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“During the past few months, as my 11-year-old son was rereading the first six Harry Potter books, he often worried about what "Deathly Hallows" was going to bring. There was the question of which characters were going to die, of course, but he also worried about the general possibility of being disappointed—about the mysteries he had thought so much about not being answered, about nothing much being revealed in the end. “I hope J. K. Rowling won’t ‘pull a Snicket'”, he said on one occasion, referring to what he considered a less than satisfying finish to another of his favorite series.
Well, I’m happy to report that she didn’t: Book 7 has lived up to these two fans’ expectations. There is much sadness and sacrifice, of course, but that was to be expected when planning to defeat evil as powerful and momentous as Lord Voldemort. (As an ironic twist: while previously the fear people had of the Dark Lord’s name was purely superstitious, in this book it becomes more than justified. The Ministry is now controlled by Voldemort, and a trace is put on the use of his name to track down members of the Order of the Phoenix, who are of course the ones most likely to pronounce “Voldemort” rather than one of the cautious circumlocutions.)
The mood, of course, is quite a bit more somber than usual, and there is less time for the usual humor and the lighter side of the magical world: our heroes are under attack the moment Harry leaves Privet Drive. They are not going back to Hogwarts, either—after the brief interlude of a wedding, they have to go underground. Harry has a specific task to complete—one left to him by Dumbledore—and there are the usual cycles of self-doubt and conflict between him, Ron, and Hermione, all to be resolved in due time. We find out more about many of the characters, living and dead, and our understanding of them deepens. Look out for a couple of surprises from people we might have thought were all mean or all weak and clumsy. We also learn, of course, where Snape’s allegiance really lies and why. But perhaps the most important character who turns out to be more complex and thus more human than we have previously seen him as is Dumbledore (who is now dead, but whose influence on Harry remains very important). All throughout the first six book, Dumbledore represented absolute good and knowledge bordering on omniscience, but now we find out that as a young man he himself was not immune to the temptations of power and the Dark Arts. Through his story, we find out more about what I think is the main theme of the series: the often complex nature of evil, its unavoidable tragic consequences, and the difficulty but absolute necessity of opposing it. The desire of some to possess the “deathly hallows”—three immensely powerful but dangerous objects—underscores this theme at a mythical level, but closer to home, the parallels with fascism and racism, which have been present from the very first volume, are clearer than ever. The Voldemort-controlled Ministry now requires suspected “Mudbloods” to register, wizards are classified by “blood status”, and Muggle-born wizards have to go into hiding. (If that’s not enough, consider the details like the [Anglo-Saxon] Dumbledore defeating the evil [German-speaking] Grindenwald in 1945, Dumbledore’s original contributions to what became Grindenwald’s—and then Voldemort’s—twisted ideology, or the long period in which he hesitates to challenge the Dark Wizard, causing a lot of people to die.)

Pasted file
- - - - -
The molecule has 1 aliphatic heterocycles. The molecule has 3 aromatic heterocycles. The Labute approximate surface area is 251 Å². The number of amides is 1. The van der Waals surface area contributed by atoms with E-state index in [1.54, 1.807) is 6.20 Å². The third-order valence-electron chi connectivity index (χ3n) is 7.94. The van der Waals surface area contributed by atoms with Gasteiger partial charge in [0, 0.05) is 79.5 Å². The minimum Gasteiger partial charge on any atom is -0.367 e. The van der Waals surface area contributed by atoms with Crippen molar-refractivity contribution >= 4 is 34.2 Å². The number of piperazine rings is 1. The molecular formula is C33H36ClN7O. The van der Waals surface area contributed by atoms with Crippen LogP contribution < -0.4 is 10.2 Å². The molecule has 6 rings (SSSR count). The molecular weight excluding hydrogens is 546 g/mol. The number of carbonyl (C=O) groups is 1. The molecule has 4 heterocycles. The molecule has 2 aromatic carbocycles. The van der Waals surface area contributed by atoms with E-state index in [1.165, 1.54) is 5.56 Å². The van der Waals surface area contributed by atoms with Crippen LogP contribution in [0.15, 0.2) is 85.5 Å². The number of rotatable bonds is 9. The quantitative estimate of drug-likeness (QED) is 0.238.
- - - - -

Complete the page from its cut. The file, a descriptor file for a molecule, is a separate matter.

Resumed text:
I don’t think it’s much of a spoiler to reveal that good triumphs in the end, or that this victory comes about through the bravery and cooperation of many—wizards and other creatures alike. And the details are as rich and magical as we have gotten used to from J. K. Rowling, with perhaps the exception of the Epilogue, entitled “19 Years Later”. But whatever we’re not told, we’re probably expected to fill in ourselves—imagination is the main idea here, after all.